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Disconnected River: A Public Humanities Walk of the Harlem River

Public Humanities, Explorations in the Public Humanities

dateAugust 10, 2020 timeMonday, 6:00pm EDT locationVirtual Event
  • Free and open to the public
  • Registration required. See details.

Originally scheduled as an in-person walk to explore the history of the Harlem River and celebrate the 50th anniversary of Earth Day, this Digital Harlem River Walk has been rescheduled to take place over Zoom at 6pm on Monday, August 10th. With a discussion led by Scot McFarlane, this walk will feature the photography of Nathan Kensinger and Duane Bailey-Castro.

The Harlem River has been shaped by tide patterns and climate change, and like the Hudson River it contains a legacy of toxic pollution. Despite the fact that the Harlem River is a man-made river–New York City engineers rerouted its channel–most people who live along the river have no access to the waterfront. This digital walk, free and open to the public, will spatially explore the ways people have been disconnected from the river and the role river history can play in rebuilding the connections between people and their river. By taking an interdisciplinary approach, with speakers experienced in urban planning, climate change, photography, and community activism, we will come away with an inclusive and compelling history of the Harlem River. This event is sponsored by the Columbia University SOF/Heyman's Public Humanities Initiative. Click here to register for this event.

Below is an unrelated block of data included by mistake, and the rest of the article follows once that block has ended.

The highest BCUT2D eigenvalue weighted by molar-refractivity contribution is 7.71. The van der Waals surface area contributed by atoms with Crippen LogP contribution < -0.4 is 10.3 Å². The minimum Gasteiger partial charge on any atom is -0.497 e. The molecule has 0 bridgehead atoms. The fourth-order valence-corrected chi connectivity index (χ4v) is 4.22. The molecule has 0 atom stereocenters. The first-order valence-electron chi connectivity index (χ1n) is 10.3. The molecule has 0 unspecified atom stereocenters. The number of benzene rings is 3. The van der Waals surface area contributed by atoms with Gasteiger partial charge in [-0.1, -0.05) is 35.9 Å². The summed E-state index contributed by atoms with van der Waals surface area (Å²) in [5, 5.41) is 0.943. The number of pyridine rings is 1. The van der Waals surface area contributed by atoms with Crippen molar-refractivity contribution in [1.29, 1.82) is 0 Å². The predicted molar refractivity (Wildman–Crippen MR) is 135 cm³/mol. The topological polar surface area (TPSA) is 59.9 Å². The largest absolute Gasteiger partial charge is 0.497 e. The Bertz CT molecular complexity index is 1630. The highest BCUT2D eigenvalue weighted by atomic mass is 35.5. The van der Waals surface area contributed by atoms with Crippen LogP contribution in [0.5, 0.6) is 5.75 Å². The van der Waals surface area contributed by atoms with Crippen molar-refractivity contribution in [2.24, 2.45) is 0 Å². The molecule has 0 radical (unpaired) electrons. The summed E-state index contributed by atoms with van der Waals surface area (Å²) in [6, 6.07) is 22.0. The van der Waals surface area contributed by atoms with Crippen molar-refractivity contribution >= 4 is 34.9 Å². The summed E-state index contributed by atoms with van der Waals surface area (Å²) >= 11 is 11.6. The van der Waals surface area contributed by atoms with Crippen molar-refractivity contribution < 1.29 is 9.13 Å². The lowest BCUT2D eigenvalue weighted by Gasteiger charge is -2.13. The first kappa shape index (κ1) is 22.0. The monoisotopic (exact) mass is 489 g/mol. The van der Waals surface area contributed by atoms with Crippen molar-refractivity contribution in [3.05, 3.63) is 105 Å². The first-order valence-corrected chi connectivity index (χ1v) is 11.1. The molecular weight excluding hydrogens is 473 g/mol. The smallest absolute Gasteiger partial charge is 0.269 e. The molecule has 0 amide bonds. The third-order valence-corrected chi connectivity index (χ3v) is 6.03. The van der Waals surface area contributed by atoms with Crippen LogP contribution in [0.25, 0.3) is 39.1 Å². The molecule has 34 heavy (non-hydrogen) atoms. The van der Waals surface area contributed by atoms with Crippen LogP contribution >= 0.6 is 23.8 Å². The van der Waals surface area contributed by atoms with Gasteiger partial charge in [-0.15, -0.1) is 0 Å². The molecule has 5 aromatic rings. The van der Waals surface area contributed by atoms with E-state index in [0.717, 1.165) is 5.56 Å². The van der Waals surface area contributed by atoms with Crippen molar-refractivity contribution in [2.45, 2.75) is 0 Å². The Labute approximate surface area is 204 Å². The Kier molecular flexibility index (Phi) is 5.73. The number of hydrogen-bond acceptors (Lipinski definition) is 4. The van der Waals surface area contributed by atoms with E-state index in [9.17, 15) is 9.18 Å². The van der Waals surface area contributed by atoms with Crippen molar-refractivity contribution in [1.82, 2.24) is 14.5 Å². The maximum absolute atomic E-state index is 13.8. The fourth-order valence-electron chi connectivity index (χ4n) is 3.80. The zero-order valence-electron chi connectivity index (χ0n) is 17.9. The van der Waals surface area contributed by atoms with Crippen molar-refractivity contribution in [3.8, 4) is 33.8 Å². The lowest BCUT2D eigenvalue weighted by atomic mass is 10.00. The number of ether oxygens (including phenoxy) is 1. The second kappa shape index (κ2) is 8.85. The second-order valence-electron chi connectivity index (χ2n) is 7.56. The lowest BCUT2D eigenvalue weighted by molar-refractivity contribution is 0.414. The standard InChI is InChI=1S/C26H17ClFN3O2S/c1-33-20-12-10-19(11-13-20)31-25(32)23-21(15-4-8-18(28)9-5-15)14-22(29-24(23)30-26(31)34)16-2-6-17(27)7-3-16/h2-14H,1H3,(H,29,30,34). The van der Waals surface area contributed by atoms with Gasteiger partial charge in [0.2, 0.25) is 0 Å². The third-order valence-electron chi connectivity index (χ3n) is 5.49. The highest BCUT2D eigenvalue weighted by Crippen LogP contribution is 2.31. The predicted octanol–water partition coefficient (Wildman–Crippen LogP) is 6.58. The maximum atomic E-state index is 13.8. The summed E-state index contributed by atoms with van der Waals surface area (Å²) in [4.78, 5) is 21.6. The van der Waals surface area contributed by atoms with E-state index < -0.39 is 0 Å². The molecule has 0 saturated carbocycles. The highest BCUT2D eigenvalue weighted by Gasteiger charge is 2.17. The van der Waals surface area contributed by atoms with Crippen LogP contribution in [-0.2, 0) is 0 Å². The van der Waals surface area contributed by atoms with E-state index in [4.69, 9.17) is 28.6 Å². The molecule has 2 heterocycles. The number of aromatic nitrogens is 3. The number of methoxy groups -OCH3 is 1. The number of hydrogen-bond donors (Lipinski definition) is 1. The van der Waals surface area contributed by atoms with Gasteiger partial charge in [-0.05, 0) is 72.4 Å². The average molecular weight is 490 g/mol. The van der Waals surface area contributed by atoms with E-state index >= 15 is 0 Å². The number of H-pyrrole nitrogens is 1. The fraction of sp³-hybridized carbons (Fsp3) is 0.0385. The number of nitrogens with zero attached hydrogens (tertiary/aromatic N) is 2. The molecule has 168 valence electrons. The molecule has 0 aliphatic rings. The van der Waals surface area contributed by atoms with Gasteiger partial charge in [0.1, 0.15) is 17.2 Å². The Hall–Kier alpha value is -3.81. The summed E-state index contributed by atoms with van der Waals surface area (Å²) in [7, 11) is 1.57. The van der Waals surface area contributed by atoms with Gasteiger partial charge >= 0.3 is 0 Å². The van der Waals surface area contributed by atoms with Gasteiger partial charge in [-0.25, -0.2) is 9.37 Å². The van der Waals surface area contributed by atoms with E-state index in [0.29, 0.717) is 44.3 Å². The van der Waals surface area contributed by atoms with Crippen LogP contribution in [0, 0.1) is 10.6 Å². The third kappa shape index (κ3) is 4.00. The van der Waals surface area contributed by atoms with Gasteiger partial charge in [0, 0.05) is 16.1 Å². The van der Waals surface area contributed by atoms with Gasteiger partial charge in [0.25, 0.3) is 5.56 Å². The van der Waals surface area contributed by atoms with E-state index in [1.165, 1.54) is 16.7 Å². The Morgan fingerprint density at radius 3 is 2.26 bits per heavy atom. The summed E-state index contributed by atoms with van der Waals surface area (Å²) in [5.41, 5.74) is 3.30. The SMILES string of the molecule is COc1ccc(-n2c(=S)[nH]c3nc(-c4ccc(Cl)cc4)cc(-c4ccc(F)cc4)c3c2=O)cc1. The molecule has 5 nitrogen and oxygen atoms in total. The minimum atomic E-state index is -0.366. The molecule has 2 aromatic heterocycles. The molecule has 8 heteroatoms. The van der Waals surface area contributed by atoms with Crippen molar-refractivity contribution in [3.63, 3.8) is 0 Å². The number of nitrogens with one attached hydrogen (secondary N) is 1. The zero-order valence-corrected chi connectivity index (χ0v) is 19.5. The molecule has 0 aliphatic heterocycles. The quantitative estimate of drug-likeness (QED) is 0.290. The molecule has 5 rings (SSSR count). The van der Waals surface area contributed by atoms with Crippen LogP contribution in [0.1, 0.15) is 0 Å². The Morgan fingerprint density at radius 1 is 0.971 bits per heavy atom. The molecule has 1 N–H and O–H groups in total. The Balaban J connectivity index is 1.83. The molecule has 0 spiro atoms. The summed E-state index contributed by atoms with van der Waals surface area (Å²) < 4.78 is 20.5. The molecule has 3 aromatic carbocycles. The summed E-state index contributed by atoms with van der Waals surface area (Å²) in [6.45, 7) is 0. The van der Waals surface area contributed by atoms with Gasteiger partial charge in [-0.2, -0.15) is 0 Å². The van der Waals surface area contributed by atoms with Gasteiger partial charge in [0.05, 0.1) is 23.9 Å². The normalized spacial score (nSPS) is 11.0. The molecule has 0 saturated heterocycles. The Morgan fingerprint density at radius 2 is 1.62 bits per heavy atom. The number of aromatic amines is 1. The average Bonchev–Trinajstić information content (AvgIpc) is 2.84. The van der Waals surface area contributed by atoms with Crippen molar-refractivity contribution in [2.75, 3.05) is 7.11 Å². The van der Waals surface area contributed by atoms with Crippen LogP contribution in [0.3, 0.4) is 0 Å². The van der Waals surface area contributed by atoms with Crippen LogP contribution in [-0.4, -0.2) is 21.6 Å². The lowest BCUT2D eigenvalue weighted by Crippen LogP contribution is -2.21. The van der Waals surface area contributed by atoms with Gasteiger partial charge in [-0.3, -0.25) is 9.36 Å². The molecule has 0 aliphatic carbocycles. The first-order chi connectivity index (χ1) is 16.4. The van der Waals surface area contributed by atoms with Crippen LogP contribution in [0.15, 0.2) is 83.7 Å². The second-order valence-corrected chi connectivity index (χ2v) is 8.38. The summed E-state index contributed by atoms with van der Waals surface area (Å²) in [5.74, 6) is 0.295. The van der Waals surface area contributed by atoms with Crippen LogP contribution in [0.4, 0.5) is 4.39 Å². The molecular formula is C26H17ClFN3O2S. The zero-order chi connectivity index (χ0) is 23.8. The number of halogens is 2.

This event will be recorded. By being electronically present, you consent to the SOF/Heyman making the video publically available.